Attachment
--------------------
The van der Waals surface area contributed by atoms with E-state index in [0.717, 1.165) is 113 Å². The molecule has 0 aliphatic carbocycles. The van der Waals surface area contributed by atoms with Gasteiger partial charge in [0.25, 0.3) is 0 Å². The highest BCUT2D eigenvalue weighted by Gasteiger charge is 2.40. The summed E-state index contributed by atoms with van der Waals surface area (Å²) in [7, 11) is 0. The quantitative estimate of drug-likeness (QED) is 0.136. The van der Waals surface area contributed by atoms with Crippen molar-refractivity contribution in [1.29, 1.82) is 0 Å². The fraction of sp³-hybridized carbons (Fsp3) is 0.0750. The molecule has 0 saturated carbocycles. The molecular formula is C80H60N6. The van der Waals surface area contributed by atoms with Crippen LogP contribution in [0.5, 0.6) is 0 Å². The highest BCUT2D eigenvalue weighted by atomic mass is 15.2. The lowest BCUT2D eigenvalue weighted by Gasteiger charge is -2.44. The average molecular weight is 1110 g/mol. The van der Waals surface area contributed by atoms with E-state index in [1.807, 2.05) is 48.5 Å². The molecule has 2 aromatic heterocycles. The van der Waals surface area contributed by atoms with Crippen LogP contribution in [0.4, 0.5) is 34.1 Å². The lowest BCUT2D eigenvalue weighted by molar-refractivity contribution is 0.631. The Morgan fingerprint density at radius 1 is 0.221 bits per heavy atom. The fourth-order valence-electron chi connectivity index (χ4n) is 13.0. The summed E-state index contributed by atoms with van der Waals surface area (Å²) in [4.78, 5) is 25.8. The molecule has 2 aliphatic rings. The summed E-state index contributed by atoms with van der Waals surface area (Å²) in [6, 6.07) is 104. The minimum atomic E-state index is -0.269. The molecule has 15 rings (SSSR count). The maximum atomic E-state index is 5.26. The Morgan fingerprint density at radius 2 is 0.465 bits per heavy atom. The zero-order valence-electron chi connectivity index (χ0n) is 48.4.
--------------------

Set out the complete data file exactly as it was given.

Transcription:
The van der Waals surface area contributed by atoms with E-state index in [0.717, 1.165) is 113 Å². The molecule has 0 aliphatic carbocycles. The van der Waals surface area contributed by atoms with Gasteiger partial charge in [0.25, 0.3) is 0 Å². The highest BCUT2D eigenvalue weighted by Gasteiger charge is 2.40. The summed E-state index contributed by atoms with van der Waals surface area (Å²) in [7, 11) is 0. The quantitative estimate of drug-likeness (QED) is 0.136. The van der Waals surface area contributed by atoms with Crippen molar-refractivity contribution in [1.29, 1.82) is 0 Å². The fraction of sp³-hybridized carbons (Fsp3) is 0.0750. The molecule has 0 saturated carbocycles. The molecular formula is C80H60N6. The van der Waals surface area contributed by atoms with Crippen LogP contribution in [0.5, 0.6) is 0 Å². The highest BCUT2D eigenvalue weighted by atomic mass is 15.2. The lowest BCUT2D eigenvalue weighted by Gasteiger charge is -2.44. The average molecular weight is 1110 g/mol. The van der Waals surface area contributed by atoms with E-state index in [1.807, 2.05) is 48.5 Å². The molecule has 2 aromatic heterocycles. The van der Waals surface area contributed by atoms with Crippen LogP contribution in [0.4, 0.5) is 34.1 Å². The lowest BCUT2D eigenvalue weighted by molar-refractivity contribution is 0.631. The Morgan fingerprint density at radius 1 is 0.221 bits per heavy atom. The fourth-order valence-electron chi connectivity index (χ4n) is 13.0. The summed E-state index contributed by atoms with van der Waals surface area (Å²) in [4.78, 5) is 25.8. The molecule has 2 aliphatic rings. The summed E-state index contributed by atoms with van der Waals surface area (Å²) in [6, 6.07) is 104. The minimum atomic E-state index is -0.269. The molecule has 15 rings (SSSR count). The maximum atomic E-state index is 5.26. The Morgan fingerprint density at radius 2 is 0.465 bits per heavy atom. The zero-order valence-electron chi connectivity index (χ0n) is 48.4.